Completely deleting a file ?

Quick to answer questions about finding your way around Linux Mint as a new user.
Forum rules
There are no such things as "stupid" questions. However if you think your question is a bit stupid, then this is the right place for you to post it. Stick to easy to-the-point questions that you feel people can answer fast. For long and complicated questions use the other forums in the support section.
Before you post read how to get help. Topics in this forum are automatically closed 6 months after creation.
User avatar
all41
Level 19
Level 19
Posts: 9431
Joined: Tue Dec 31, 2013 9:12 am
Location: Computer, Car, Cage

Re: Completely deleting a file ?

Post by all41 »

doubletwo wrote: Mon Nov 27, 2023 2:22 pm So how do countries deal with their no longer wanted secret files? Purely by encryption?
When I worked for a government supplier we destroyed the drives in the presence of security
and one other witness. We all had to sign the traveler which I assume went to the DOD.
This was a hydraulic press with a cutting wedge. They were all hdds at the time.
I'm sure they now have a method for ssd as well
Everything in life was difficult before it became easy.
User avatar
JerryF
Level 16
Level 16
Posts: 6509
Joined: Mon Jun 08, 2015 1:23 pm
Location: Rhode Island, USA

Re: Completely deleting a file ?

Post by JerryF »

doubletwo wrote: Mon Nov 27, 2023 10:27 am I appreciate all the answers, and people taking the time to help.

Not sure however, anyone has given me the answer i seek, or even if the answer i seek exists.

It quite bothers me, that anyone who were to steal my laptop, could possibly recover sensitive files ive deleted.
I think you're asking for a solution that's just not possible. If someone is physically in possession of your files, they could somehow gain access to them one way or another.

If you're so worried about someone stealing your laptop, either don't remove it from your house or save your files on a portable disk that you will take home.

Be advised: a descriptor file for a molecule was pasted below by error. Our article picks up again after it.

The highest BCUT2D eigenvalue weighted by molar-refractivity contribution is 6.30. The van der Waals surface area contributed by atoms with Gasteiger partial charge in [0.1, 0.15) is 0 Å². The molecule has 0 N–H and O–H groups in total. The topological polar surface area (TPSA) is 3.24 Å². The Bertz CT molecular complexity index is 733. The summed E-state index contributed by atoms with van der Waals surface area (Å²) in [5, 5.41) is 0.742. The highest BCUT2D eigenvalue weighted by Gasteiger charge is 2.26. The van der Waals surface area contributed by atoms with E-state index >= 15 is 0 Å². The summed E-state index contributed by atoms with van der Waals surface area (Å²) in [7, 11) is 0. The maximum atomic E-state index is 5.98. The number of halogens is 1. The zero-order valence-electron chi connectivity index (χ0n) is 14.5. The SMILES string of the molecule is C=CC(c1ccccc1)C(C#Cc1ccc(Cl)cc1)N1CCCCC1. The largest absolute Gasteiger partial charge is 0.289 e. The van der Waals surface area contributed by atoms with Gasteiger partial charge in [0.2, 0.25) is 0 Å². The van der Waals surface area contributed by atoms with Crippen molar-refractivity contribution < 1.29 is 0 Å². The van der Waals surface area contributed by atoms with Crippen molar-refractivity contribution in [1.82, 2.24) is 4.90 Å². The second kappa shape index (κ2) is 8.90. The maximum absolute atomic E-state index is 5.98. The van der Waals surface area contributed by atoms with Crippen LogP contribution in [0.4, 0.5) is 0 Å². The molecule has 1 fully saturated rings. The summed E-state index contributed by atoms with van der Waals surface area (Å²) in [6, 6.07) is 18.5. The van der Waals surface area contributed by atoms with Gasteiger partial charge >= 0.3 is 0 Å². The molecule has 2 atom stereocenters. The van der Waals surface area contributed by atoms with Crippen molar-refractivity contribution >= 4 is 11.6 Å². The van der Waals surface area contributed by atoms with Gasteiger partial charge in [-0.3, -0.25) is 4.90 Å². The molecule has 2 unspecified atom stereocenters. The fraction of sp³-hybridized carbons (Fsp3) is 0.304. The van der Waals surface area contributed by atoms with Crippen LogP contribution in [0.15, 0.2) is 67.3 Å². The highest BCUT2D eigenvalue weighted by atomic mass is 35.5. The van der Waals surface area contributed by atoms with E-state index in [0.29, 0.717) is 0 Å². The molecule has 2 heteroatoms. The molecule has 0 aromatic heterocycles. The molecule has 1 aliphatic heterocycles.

linux-rox
Level 10
Level 10
Posts: 3289
Joined: Sun Jul 19, 2020 9:17 pm

Re: Completely deleting a file ?

Post by linux-rox »

doubletwo wrote: Mon Nov 27, 2023 2:22 pm So how do countries deal with their no longer wanted secret files? Purely by encryption?
You're making a mountain out of a mole hill. Data recovery is fantastically difficult. Only seems easy in the movies because they're pretend. If the stuff you're worrying about actually is sensitive, use encryption. If that sounds like too much trouble, the secret isn't very important. What's not going to happen is someone developing an app to do exactly what you want, just because you want it.
doubletwo
Level 3
Level 3
Posts: 143
Joined: Thu Sep 17, 2015 7:21 am

Re: Completely deleting a file ?

Post by doubletwo »

linux-rox wrote: Mon Nov 27, 2023 8:53 pm
doubletwo wrote: Mon Nov 27, 2023 2:22 pm So how do countries deal with their no longer wanted secret files? Purely by encryption?
You're making a mountain out of a mole hill. Data recovery is fantastically difficult. Only seems easy in the movies because they're pretend. If the stuff you're worrying about actually is sensitive, use encryption. If that sounds like too much trouble, the secret isn't very important. What's not going to happen is someone developing an app to do exactly what you want, just because you want it.
Your replies to me have been aggressive and quite uncalled for. Do you talk to everyone like this?
User avatar
MikeNovember
Level 7
Level 7
Posts: 1782
Joined: Fri Feb 28, 2020 7:37 am
Location: Nice, Paris, France

Re: Completely deleting a file ?

Post by MikeNovember »

Hi,

You can use the shred command, see https://www.freecodecamp.org/news/secur ... and-shred/.

As former said, on a SSD, "sudo fstrim -av" will send to the disk controller the list of abandoned memory cells and, in a few seconds for modern disk, all these cells will be erased.

Regards,

MN
_____________________________
Linux Mint 21.3 Mate host with Ubuntu Pro enabled, VMware Workstation Player with Windows 10 Pro guest, ASUS G74SX (i7-2670QM, 16 GB RAM, GTX560M with 3GB RAM, 1TB SSD).
User avatar
xenopeek
Level 25
Level 25
Posts: 29286
Joined: Wed Jul 06, 2011 3:58 am

Re: Completely deleting a file ?

Post by xenopeek »

shred doesn't work because of wear leveling; each new write to a file goes to a new disk block and leaves the data on the original disk block intact. TRIM doesn't help because what it does is indicate to the SSD firmware that the underlying disk block is not used by the filesystem so that disk block can go back into the pool for the wear leveling algorithm. It does not guarantee the data on it is erased AFAIK.